By RENEE JEAN, Williston Herald
Drive past an area where a pipeline has been put into a farmer's field, and it is quite likely even your untrained eye can spot the difference in the terrain. Sometimes that difference is still stark, even 20 years or more later.
North Dakota remains a land of agriculture spreading out far and wide. But as the oil game matures, more and more pipelines are being laid ahead. Figuring out what methods will work best to reclaim that lost land once a line is laid is becoming more and more of a crucial quest.
Over the years, a number of groups have looked at the problem from various vantage points. Individual farmers have tried different things with varying degrees of success. Meanwhile, the pipeline industry itself has looked for the most economical approaches and often has its own environmental teams devoted to the task.
More recently, the Williston Research Extension Center was gifted with an opportunity to study pipeline reclamation up close and personal. A roadway and then a pipeline were laid on the outer perimeter of the research farm near Williston.
Among the researchers working to reclaim that land is Austin Link, with WREC. He is working on a multi-year study that will examine the effect of different cropping rotations with annual and perennial cover crops and manure applications to rehabilitate the health of that disturbed soil.
Several rotations will be tried, including wheat on wheat and perennial alfalfa, Link told the Williston Herald. The rotations were selected based on studies performed by Don Tanaka, who has been looking at reclamation of intensely farmed fields.
The question there, Tanaka says, is whether the fields can be restored to the state they were in when they were broken out of the native range, and what's the best way to do so, from an economic standpoint.
Farmers know that the original native range is really good farmland, Tanaka adds, because when they've inadvertently tilled up a new corner in a pasture, the wheat in that little tip always does so much better.
"It's also a question a lot of people are asking, mainly because of the high price of fertilizers and other inputs," he said. "We have to put in crops with cheap crop prices, and the high price of fertilizer is making it tough to make ends meet."
Tanaka has so far identified five principles to rebuilding soil health and vitality, and these are helping to inform the choices in Link's pipeline reclamation study.
Tanaka's principles include avoiding tillage as much as possible and using cover crops to help feed the soil. Maintaining crop residue helps prevent erosion and holds in moisture, while a rotation of crops gives the microorganisms something different to eat, helping build soil diversity. He found a rotation like winter wheat, peas, corn, safflower created a better dynamic for both soil health and economic return. Safflower follows corn in the rotation because, even though both are deep-rooted crops, he found yields were better than usual that way.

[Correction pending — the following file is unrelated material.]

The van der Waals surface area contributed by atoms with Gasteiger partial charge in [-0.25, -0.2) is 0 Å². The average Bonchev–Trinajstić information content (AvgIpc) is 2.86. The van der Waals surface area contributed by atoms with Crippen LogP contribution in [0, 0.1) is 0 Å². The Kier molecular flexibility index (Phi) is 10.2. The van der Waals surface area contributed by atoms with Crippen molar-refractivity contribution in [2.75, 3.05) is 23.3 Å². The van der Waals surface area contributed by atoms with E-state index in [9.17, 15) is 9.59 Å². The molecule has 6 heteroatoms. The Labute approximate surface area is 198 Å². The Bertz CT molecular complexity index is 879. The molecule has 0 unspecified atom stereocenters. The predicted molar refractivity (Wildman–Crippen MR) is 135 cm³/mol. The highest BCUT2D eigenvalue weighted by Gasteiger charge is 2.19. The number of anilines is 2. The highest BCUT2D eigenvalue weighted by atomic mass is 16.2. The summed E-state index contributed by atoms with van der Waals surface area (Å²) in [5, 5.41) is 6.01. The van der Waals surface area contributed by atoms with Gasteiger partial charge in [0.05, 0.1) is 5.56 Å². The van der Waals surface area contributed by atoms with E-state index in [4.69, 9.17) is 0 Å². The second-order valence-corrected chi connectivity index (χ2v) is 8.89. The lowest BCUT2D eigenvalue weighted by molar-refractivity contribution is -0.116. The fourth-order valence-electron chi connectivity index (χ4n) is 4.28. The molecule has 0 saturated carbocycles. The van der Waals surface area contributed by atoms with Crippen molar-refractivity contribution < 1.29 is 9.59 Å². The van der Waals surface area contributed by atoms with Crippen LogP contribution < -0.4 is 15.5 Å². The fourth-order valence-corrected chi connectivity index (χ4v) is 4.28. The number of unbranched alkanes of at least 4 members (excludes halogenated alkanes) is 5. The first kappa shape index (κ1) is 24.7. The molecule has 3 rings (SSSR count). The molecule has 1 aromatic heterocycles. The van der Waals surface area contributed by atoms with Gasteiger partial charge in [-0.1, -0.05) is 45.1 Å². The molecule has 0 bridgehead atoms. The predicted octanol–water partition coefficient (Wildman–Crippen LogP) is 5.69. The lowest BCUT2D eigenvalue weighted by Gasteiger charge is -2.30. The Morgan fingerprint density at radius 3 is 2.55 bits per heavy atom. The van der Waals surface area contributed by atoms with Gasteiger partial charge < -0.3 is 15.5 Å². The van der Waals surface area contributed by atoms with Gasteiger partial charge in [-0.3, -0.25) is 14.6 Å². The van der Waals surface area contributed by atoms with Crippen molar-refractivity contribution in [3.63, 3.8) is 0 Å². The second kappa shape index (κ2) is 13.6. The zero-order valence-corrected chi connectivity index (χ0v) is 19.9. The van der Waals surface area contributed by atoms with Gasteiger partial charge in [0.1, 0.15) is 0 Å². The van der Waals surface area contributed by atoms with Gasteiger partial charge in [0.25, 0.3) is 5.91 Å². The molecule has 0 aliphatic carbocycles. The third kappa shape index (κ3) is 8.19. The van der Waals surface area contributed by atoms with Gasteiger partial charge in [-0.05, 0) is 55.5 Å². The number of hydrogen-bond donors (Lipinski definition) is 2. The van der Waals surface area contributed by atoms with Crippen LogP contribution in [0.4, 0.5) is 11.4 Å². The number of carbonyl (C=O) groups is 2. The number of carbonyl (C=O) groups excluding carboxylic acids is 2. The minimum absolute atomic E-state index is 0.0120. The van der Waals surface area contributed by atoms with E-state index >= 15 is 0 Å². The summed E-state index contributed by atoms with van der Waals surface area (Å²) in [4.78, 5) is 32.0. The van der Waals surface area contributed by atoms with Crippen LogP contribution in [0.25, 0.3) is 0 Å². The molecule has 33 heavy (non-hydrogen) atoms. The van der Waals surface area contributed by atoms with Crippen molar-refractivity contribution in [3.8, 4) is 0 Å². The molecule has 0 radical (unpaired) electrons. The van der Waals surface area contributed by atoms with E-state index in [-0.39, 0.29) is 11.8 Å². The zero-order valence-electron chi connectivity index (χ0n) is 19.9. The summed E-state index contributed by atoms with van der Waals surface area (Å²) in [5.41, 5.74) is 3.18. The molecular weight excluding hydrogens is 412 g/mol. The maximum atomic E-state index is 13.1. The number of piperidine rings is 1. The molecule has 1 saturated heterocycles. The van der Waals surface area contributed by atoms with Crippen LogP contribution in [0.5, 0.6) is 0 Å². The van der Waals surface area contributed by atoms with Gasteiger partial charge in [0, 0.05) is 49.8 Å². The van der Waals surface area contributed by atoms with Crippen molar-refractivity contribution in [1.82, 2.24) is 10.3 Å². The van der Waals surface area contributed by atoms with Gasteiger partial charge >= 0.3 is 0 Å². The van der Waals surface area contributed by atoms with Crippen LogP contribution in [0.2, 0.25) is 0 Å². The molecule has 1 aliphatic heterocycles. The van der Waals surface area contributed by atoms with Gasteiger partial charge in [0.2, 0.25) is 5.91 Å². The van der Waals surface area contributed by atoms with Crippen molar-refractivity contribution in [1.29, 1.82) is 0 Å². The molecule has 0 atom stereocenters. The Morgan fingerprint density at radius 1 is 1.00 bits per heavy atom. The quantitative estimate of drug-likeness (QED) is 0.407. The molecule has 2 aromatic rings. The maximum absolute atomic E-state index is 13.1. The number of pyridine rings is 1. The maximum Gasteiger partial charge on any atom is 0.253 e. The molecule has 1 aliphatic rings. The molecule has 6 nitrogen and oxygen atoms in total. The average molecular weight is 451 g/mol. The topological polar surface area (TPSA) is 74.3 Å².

Meanwhile, spring wheat after corn is not recommended. It risks scab and other diseases, which puts a damper on yields and thus isn't the most economical choice for growers.
It's the first year of the WREC pipeline reclamation study, so not a lot of data has been collected yet for producers to apply in their own fields. At the farm, white signs mark the roadway, and then the pipeline study lies just beyond that. These areas were pointed out during the MonDak Ag Showcase in July.
"Some barriers we ran into were, we had severe compaction and crusting over the pipeline and the pipeline area," Link said.
The compaction was so bad in places, drilling seed into the ground was itself problematic.
"In the alfalfa treatment, we used a True-ax drill which the NCRS is using for reclamation seeding, and it wouldn't penetrate the soil," Link said. "We used a John Deere 750 drill, and that did better."
Tests have been run at this point for compaction and infiltration, though not for pH, because there wasn't even any topsoil until May.
"Compaction was evident," Link said, "and what you'd think you'd find for a pipeline. The top was very firm, but there were also really light areas, just pointing to the fact it's probably going to settle."
Some areas had such severe compaction, the meter wouldn't go farther than 3 inches down.
"We were trying to get to 18 inches for the trial," Link said.
All of which means, reseeding in the fall is likely, along with some light tillage to prepare the seedbed.
At this point, the reclamation study is going to rely on deep-rooted plants to address compaction. Researchers said they have not ruled out some deep ripping in certain areas, particularly on the road bed area where compaction was highest, but are viewing it as a last resort. Ripping brings up a lot of rock, so it's something they hope to avoid.
Meanwhile, there are other problems that can come into play with the pipeline reclamation. Salts can be brought to the surface, as well as clay, both of which are difficult to work with.
While not much data has yet been collected, there are any number of ways such studies can go in the future, Link said.
Link will run the various cropping systems for four to five years, after which the entire study area will be put into the same wheat variety. A yield study will be done to see which system has produced the best soil for farmers.